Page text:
Charting the CO2 capture performance of a phase-change metal-organic framework in a pressure-vacuum swing adsorption process

13 June 2023, Version 1
This content is a preprint and has not undergone peer review at the time of posting.


Metal-organic frameworks (MOFs) that display step-shaped adsorption isotherms, i.e., phase-change MOFs, represent a relatively small subset of all known MOFs. Yet, they are rapidly emerging as promising sorbents to achieve excellent gas separation performances with little energy demand. In this work, we assessed F4_MIL-140A(Ce), a recently discovered phase-change MOF adsorbent for CO2 capture in two scenarios using a pressure-vacuum swing adsorption process, namely a coal-fired power plant flue gas (12.5 %mol CO2), and a steel plant flue gas (25.5 %mol CO2). Four CO2 and three N2 adsorption isotherms were collected on F4_MIL-140A(Ce) over a range of temperatures and modelled using a bespoke equation for step-shaped isotherms. We accurately measured the heat capacity of F4_MIL-140A(Ce), a key thermodynamic property for a sorbent, using a method based on differential scanning calorimetry that overcomes the issues associated with the poor thermal conductivity of MOF powders. We then used these experimental data as input in a process optimisation framework and we compared the CO2 capture performance of F4_MIL-140A(Ce) to that of other “canonical” sorbents, including, zeolite 13X, activated carbon and three MOFs (i.e., HKUST-1, UTSA-16 and CALF-20). We found that F4_MIL-140A(Ce) outranks other sorbents, in terms of recovery and purity, in most of the simulated process conditions. We attribute such promising performance to the non-hysteretic step-shaped isotherm, the low uptake capacity for N2 and the mild heat of CO2 adsorption displayed by F4_MIL-140A(Ce).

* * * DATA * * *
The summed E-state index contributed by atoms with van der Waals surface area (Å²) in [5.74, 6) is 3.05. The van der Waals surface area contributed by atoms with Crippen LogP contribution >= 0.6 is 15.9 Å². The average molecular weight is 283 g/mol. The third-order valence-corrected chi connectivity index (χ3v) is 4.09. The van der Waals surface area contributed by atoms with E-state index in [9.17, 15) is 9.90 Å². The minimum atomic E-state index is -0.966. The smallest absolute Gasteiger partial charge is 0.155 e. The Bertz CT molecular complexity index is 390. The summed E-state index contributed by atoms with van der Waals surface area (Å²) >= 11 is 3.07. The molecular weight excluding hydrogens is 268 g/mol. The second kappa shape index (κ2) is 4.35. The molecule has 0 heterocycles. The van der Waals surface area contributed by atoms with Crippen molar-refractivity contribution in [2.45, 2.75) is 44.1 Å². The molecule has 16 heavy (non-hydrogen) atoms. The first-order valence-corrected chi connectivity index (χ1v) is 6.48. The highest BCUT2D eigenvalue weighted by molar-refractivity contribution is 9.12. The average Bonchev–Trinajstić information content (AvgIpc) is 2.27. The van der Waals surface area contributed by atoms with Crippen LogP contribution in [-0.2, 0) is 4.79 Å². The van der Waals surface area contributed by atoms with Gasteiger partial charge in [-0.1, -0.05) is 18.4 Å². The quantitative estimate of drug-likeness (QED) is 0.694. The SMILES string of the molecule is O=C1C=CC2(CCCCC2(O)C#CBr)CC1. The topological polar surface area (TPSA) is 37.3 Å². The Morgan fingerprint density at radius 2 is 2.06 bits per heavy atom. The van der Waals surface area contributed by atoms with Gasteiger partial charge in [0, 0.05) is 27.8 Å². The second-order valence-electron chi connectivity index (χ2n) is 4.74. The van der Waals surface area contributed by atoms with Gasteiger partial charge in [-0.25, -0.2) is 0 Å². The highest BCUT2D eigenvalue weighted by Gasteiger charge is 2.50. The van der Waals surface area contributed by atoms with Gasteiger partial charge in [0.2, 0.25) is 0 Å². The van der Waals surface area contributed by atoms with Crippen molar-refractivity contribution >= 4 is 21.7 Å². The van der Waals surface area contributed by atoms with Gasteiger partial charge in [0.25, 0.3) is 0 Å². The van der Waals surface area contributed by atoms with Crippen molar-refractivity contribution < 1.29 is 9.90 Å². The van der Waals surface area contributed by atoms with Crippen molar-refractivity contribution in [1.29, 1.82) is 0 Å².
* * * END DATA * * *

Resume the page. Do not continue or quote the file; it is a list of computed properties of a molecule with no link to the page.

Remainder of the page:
Metal-organic frameworks
Gas separation
Carbon capture

Supplementary materials

Electronic Supplementary Information
Supplementary figures - Adsorbent isotherm parameters and properties - Simulated adsorption isotherms - Update to adiabatic index


Comments are not moderated before they are posted, but they can be removed by the site moderators if they are found to be in contravention of our Commenting Policy [opens in a new tab] - please read this policy before you post. Comments should be used for scholarly discussion of the content in question. You can find more information about how to use the commenting feature here [opens in a new tab] .
This site is protected by reCAPTCHA and the Google Privacy Policy [opens in a new tab] and Terms of Service [opens in a new tab] apply.